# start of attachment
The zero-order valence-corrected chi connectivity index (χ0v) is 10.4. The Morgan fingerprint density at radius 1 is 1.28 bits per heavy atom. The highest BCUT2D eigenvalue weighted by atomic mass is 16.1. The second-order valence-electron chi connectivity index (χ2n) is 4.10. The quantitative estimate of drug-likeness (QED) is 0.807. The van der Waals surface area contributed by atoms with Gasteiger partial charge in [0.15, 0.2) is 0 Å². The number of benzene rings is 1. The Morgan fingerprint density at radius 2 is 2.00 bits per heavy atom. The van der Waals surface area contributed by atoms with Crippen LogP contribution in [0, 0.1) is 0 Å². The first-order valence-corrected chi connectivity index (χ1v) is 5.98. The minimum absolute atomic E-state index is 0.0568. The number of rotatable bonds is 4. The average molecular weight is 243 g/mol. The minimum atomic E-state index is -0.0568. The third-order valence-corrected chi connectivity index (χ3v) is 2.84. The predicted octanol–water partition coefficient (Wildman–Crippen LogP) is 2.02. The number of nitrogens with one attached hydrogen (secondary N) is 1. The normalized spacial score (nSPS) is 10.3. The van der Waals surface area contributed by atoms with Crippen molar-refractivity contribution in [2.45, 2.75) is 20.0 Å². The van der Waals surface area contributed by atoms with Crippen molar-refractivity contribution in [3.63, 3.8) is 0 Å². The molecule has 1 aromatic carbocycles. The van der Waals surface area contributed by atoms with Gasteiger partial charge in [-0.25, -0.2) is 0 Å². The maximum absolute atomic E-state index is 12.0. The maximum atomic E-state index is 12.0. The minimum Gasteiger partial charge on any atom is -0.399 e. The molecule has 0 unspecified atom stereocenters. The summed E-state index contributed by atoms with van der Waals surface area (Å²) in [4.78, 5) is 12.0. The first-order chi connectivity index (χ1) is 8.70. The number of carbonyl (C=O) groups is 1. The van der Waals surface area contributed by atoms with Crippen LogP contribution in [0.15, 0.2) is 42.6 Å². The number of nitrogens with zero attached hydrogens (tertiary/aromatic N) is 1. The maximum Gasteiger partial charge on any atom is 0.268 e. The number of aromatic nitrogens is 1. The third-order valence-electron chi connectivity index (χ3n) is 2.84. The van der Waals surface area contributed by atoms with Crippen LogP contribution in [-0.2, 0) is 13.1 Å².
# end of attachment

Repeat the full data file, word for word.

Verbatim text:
The zero-order valence-corrected chi connectivity index (χ0v) is 10.4. The Morgan fingerprint density at radius 1 is 1.28 bits per heavy atom. The highest BCUT2D eigenvalue weighted by atomic mass is 16.1. The second-order valence-electron chi connectivity index (χ2n) is 4.10. The quantitative estimate of drug-likeness (QED) is 0.807. The van der Waals surface area contributed by atoms with Gasteiger partial charge in [0.15, 0.2) is 0 Å². The number of benzene rings is 1. The Morgan fingerprint density at radius 2 is 2.00 bits per heavy atom. The van der Waals surface area contributed by atoms with Crippen LogP contribution in [0, 0.1) is 0 Å². The first-order valence-corrected chi connectivity index (χ1v) is 5.98. The minimum absolute atomic E-state index is 0.0568. The number of rotatable bonds is 4. The average molecular weight is 243 g/mol. The minimum atomic E-state index is -0.0568. The third-order valence-corrected chi connectivity index (χ3v) is 2.84. The predicted octanol–water partition coefficient (Wildman–Crippen LogP) is 2.02. The number of nitrogens with one attached hydrogen (secondary N) is 1. The normalized spacial score (nSPS) is 10.3. The van der Waals surface area contributed by atoms with Crippen molar-refractivity contribution in [2.45, 2.75) is 20.0 Å². The van der Waals surface area contributed by atoms with Crippen molar-refractivity contribution in [3.63, 3.8) is 0 Å². The molecule has 1 aromatic carbocycles. The van der Waals surface area contributed by atoms with Gasteiger partial charge in [-0.25, -0.2) is 0 Å². The maximum absolute atomic E-state index is 12.0. The maximum atomic E-state index is 12.0. The minimum Gasteiger partial charge on any atom is -0.399 e. The molecule has 0 unspecified atom stereocenters. The summed E-state index contributed by atoms with van der Waals surface area (Å²) in [4.78, 5) is 12.0. The first-order chi connectivity index (χ1) is 8.70. The number of carbonyl (C=O) groups is 1. The van der Waals surface area contributed by atoms with Crippen LogP contribution in [0.15, 0.2) is 42.6 Å². The number of nitrogens with zero attached hydrogens (tertiary/aromatic N) is 1. The maximum Gasteiger partial charge on any atom is 0.268 e. The number of aromatic nitrogens is 1. The third-order valence-electron chi connectivity index (χ3n) is 2.84. The van der Waals surface area contributed by atoms with Crippen LogP contribution in [-0.2, 0) is 13.1 Å².